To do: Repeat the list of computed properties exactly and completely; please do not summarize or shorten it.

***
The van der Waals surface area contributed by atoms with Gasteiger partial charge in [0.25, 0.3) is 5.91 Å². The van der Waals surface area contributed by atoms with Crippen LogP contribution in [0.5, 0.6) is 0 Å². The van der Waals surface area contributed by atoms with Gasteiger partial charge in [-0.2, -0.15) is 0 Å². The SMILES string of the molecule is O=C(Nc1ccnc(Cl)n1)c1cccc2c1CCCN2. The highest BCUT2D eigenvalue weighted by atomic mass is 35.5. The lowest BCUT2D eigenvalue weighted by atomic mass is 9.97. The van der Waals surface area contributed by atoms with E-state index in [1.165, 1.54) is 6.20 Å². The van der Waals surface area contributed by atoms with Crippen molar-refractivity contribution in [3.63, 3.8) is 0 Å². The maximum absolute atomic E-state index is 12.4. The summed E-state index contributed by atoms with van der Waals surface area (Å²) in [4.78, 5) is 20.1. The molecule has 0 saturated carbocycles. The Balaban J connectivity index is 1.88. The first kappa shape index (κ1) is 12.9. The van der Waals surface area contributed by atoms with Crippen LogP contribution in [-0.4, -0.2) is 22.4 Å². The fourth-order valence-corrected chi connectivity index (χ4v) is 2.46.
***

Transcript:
The van der Waals surface area contributed by atoms with Gasteiger partial charge in [0.25, 0.3) is 5.91 Å². The van der Waals surface area contributed by atoms with Crippen LogP contribution in [0.5, 0.6) is 0 Å². The van der Waals surface area contributed by atoms with Gasteiger partial charge in [-0.2, -0.15) is 0 Å². The SMILES string of the molecule is O=C(Nc1ccnc(Cl)n1)c1cccc2c1CCCN2. The highest BCUT2D eigenvalue weighted by atomic mass is 35.5. The lowest BCUT2D eigenvalue weighted by atomic mass is 9.97. The van der Waals surface area contributed by atoms with E-state index in [1.165, 1.54) is 6.20 Å². The van der Waals surface area contributed by atoms with Crippen molar-refractivity contribution in [3.63, 3.8) is 0 Å². The maximum absolute atomic E-state index is 12.4. The summed E-state index contributed by atoms with van der Waals surface area (Å²) in [4.78, 5) is 20.1. The molecule has 0 saturated carbocycles. The Balaban J connectivity index is 1.88. The first kappa shape index (κ1) is 12.9. The van der Waals surface area contributed by atoms with Crippen LogP contribution in [-0.4, -0.2) is 22.4 Å². The fourth-order valence-corrected chi connectivity index (χ4v) is 2.46.